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What is Psychometrics and what is it for?



Psychology is the science that studies the mind and mental processes. However, these processes are not directly observable by humans or easily quantifiable. We can observe that a person acts in an outgoing way, but it is not easy to determine to what degree it is.

For this reason it has become necessary to design different mechanisms and ways to measure psychic characteristics. The elaboration of these methods, their application, the analysis of these data and the study of their reliability and validity are the object of study of psychometry. Lets discuss what is psychometry.

Psychometrics as a measure of the psyche

Psychometrics is understood as the discipline that is responsible for the quantitative measurement of mental processes and abilities .

In this way, a numerical value can be assigned to specific characteristics and events, allowing comparison and contrast with other people or with certain criteria that can be used to establish and verify theories and hypotheses about the functioning of the mind. Thanks to psychometrics it is possible to quantify and operationalize the psychic , having largely allowed the development of psychology as a science.

Since the mind is something that is not directly observable, it is necessary to use elements that can indicate the aspect to be treated and the degree to which it is possessed, using observable indicators such as behavior or the record of physiological activity.

Broadly speaking, we can say that psychometry uses statistical calculation and analysis of results in order to acquire information regarding a particular construct (which talks about some psychological aspect) through a measurement element that you have previously created.

Which comprises?

As we have seen, psychometry is the branch of psychology that is responsible for measuring specific aspects of the mind. This implies, on the one hand, establishing a theory that can link mental characteristics with measurable elements, on the other the creation of measurement scales, and finally it involves the development of mechanisms and instruments that allow such measurement.

The creation of the theory

With respect to the first aspect, psychometry establishes the possibility of measuring unobservable constructs from elements that can be used to indicate them, as characteristics of behavior. It also elaborates and establishes how they can be observed and from different data tries to establish what these indicators can be.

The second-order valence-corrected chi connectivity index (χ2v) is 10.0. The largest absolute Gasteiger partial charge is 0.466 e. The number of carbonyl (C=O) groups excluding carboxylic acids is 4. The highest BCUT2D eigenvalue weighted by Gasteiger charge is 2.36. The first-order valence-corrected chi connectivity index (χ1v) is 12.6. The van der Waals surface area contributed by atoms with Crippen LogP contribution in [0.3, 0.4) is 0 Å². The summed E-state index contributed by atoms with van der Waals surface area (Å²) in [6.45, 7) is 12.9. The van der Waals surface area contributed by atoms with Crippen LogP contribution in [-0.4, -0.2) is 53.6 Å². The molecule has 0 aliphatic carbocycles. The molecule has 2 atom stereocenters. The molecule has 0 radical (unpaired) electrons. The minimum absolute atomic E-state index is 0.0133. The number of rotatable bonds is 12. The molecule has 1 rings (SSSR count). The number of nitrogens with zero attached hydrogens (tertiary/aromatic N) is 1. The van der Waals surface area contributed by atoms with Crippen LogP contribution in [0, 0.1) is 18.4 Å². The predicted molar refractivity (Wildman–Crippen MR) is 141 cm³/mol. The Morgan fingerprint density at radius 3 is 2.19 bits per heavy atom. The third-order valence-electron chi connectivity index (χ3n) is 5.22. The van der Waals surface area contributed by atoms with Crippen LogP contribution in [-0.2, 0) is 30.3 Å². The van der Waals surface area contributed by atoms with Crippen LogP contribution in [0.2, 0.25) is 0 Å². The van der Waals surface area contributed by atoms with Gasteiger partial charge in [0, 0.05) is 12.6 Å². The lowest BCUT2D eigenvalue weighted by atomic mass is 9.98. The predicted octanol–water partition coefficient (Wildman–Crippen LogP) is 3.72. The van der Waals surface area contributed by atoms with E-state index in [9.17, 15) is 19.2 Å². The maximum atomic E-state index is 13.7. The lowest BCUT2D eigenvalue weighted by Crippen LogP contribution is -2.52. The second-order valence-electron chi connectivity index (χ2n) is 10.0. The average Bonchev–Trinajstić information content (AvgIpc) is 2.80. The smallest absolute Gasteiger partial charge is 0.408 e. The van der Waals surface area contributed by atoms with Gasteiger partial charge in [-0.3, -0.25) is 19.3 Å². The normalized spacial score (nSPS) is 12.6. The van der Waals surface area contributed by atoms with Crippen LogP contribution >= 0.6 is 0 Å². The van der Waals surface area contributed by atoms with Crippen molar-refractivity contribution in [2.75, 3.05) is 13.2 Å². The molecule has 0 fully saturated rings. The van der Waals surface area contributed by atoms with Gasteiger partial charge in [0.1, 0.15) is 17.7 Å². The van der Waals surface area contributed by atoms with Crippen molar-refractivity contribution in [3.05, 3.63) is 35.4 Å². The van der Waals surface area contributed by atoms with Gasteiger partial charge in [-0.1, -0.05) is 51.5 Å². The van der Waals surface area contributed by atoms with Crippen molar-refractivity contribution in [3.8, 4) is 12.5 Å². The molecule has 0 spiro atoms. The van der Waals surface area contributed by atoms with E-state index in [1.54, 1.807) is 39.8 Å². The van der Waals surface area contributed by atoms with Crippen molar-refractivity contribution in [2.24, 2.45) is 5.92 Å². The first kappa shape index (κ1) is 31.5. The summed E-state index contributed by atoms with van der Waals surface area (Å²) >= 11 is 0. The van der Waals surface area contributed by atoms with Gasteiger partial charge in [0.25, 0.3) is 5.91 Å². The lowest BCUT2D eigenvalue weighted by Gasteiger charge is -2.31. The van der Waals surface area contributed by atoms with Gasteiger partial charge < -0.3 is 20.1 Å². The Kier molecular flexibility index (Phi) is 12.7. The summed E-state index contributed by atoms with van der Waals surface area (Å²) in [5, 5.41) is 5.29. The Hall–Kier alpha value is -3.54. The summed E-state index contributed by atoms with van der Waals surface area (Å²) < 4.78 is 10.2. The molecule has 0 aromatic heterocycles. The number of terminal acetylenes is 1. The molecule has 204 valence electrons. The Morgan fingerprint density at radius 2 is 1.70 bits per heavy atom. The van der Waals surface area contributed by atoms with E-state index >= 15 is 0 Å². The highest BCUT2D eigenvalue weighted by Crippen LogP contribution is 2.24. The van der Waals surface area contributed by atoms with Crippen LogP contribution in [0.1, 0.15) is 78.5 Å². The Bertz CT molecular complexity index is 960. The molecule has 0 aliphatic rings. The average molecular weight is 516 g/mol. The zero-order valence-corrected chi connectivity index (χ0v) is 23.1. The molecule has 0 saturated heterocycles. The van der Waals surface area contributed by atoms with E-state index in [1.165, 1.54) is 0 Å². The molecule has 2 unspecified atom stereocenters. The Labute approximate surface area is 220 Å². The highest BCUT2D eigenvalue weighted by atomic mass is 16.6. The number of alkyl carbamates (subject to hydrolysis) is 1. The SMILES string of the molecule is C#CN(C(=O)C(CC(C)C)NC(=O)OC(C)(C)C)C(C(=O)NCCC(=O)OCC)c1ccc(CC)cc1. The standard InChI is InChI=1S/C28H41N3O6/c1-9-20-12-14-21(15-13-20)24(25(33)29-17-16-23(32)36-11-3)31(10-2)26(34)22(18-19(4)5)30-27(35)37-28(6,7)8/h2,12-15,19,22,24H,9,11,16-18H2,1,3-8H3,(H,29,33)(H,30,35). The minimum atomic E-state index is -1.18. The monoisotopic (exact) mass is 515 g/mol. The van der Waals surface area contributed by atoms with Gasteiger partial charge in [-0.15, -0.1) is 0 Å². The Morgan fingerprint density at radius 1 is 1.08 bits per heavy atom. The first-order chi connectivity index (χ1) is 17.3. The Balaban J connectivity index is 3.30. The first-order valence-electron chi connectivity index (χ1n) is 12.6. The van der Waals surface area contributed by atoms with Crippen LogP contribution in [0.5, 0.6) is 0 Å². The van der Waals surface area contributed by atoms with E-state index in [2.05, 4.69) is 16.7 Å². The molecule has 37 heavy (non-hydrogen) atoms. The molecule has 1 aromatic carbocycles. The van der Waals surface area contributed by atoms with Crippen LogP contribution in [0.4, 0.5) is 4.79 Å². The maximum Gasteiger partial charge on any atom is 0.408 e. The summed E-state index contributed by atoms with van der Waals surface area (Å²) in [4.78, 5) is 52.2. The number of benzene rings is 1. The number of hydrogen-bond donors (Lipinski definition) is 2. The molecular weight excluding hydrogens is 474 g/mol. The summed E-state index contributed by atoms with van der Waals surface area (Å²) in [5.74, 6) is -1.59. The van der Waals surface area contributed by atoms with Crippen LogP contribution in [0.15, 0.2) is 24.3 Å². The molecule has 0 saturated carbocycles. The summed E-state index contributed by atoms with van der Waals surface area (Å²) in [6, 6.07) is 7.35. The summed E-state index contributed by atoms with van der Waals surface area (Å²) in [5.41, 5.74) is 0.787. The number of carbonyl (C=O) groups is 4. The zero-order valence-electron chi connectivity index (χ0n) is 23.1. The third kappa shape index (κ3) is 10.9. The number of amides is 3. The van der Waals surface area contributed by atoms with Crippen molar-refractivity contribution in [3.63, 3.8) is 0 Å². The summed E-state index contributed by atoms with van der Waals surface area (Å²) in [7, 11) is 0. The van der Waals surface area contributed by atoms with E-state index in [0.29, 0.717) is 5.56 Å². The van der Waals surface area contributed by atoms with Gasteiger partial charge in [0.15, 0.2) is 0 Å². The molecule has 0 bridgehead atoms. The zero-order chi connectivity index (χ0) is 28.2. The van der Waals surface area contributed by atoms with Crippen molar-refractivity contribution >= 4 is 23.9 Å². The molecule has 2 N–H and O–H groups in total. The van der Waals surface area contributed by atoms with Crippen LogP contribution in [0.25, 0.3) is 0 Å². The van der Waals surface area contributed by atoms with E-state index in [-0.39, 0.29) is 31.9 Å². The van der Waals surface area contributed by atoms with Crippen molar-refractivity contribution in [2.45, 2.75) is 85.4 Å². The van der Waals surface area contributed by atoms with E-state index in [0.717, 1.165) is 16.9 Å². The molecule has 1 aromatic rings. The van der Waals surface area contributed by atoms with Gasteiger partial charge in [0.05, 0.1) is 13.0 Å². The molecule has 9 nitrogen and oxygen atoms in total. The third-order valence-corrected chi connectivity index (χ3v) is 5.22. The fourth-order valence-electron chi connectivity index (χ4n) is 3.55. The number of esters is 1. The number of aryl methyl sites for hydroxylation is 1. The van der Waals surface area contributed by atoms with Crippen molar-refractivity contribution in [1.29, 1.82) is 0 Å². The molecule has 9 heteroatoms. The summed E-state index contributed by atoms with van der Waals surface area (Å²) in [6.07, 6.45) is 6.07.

The scales

The creation of scales or scaling is another of the basic elements that psychometry is in charge of. These scales allow specific values ​​to be assigned to the analyzed variables , so that they can be operationalized and work with them. It is about making a specific variable quantifiable.

Measuring instruments

The third and last of the aforementioned aspects is the creation, from the previously elaborated scales in order to quantify a specific variable, of instruments that allow such measurement.

Clear examples of them are psychological tests . In this elaboration we must take into account that it is necessary to seek objectivity, consistency, ability to discriminate between subjects, and that they are valid and reliable.

Some relevant concepts

As a discipline that allows the measurement of the unobservable from the observable, psychometry has to take into account various concepts so that such measurement is correct and representative. Some of the most relevant concepts are the following.

1. Correlation

The concept of correlation refers to the existence of some kind of link between two variables , which makes changes in one of them coincides with variations in the second one, although this does not ensure that the relationship is of cause-consequence.

2. Variance and standard deviation

The variance is the degree to which the scores of a test or of the same variable can be dispersed . The standard deviation refers to how often the scores are expected to be dispersed in relation to the average.

3. Reliability

Reliability refers to the degree to which an item or element used in the measurement of a characteristic does not produce errors , obtaining results consisting of different measurements of the same characteristic in the same subject and context.

4. Validity

Validity is understood as the degree to which the elements we are using to measure are measuring what you want to measure . There are several types of validity, such as construction, content or ecological.